Cloud data centers to drive transition to 400G, and a $14B Ethernet switch market

A data center
A number of service providers like Windstream are extending their fiber to key data centers.

Cloud data centers will play a key role in the next big speed jump for networks, from 100 Gbps to 400 Gbps, and that will have a positive effect on the Ethernet switch and data center market overall—to the tune of $14 billion by 2021, research firm Dell'Oro Group predicts.

Besides Google, all of major cloud service providers are asking for 400 Gbps. Dell'Oro anticipates that as 400 Gbps optics become readily available, that will become the next major network speed goal.

Over the forecast period, Dell’Oro said that disaggregation of the switch hardware and switch operating system will spread “significantly beyond white box systems.”


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DCI gains momentum

One of the main trends that’s been gaining momentum in the data center space is data center interconnect (DCI). Attracting a host of traditional ILECs and competitive providers, DCI offers access to multiple service providers, adding to available data center switching deployment scenarios.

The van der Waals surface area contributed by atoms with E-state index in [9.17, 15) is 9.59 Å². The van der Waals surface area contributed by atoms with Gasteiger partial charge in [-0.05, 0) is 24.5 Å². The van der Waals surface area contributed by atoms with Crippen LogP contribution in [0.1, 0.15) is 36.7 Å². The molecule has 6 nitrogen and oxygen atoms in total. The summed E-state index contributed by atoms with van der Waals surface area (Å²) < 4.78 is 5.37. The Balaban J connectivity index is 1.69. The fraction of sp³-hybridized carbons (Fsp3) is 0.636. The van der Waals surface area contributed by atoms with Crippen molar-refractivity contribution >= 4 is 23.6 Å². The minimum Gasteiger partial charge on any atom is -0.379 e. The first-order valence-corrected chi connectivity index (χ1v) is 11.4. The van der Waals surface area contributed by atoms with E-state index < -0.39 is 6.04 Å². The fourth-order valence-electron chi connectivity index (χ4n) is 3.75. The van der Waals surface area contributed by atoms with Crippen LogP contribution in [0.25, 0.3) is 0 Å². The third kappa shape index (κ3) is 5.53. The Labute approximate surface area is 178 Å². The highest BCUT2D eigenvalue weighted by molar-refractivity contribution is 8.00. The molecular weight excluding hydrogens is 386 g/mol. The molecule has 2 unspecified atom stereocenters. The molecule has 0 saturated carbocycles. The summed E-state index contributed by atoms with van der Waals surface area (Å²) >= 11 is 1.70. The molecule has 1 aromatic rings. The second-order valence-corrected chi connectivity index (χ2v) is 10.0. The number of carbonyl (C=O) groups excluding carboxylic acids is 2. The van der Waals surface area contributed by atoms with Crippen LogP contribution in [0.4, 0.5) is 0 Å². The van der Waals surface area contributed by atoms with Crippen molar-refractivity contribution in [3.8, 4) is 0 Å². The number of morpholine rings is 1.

RELATED: 25G Ethernet consortium releases 25G/50G Ethernet specification, focuses on multivendor interoperability

By having a variety of connectivity options, data center providers can provide direct access to their servers, which is important during an outage or maintenance window for hardware and/or software.

A number of service providers like Windstream, which sold off its data center infrastructure, are extending their fiber to key data centers.

Windstream is establishing an ultra long-haul (ULH) network on the West Coast and it has also connections into the Miami market to carry traffic in and out of Latin America, for example.

25G, 50G drive product cycles

Sameh Boujelbene, senior director at Dell’Oro Group, said that there will be least two major product cycles by 2021.

“The first cycle will ramp this year and will be driven by 25 GE SERDES technology, mainly using Broadcom’s Tomahawk-based silicon,” Boujelbene said in a statement. “The second cycle will start in 2018-2019, driven mainly by 50 GE SERDES technology.”

In January, the 25G Ethernet Consortium completed the first 25G and 50G Ethernet plugfest at the University of New Hampshire InterOperability Laboratory (UNH-IOL) in Durham, New Hampshire.

Previously, UNH-IOL began offering 25 Gbps Ethernet Testing at its facility, targeting equipment vendors that were selling to data center providers and service providers that use higher network speeds to support cloud-based services.

Dell’Oro forecast in a previous report that 25 Gbps speeds will drive the second-highest server Ethernet port sales and shipments by 2018.

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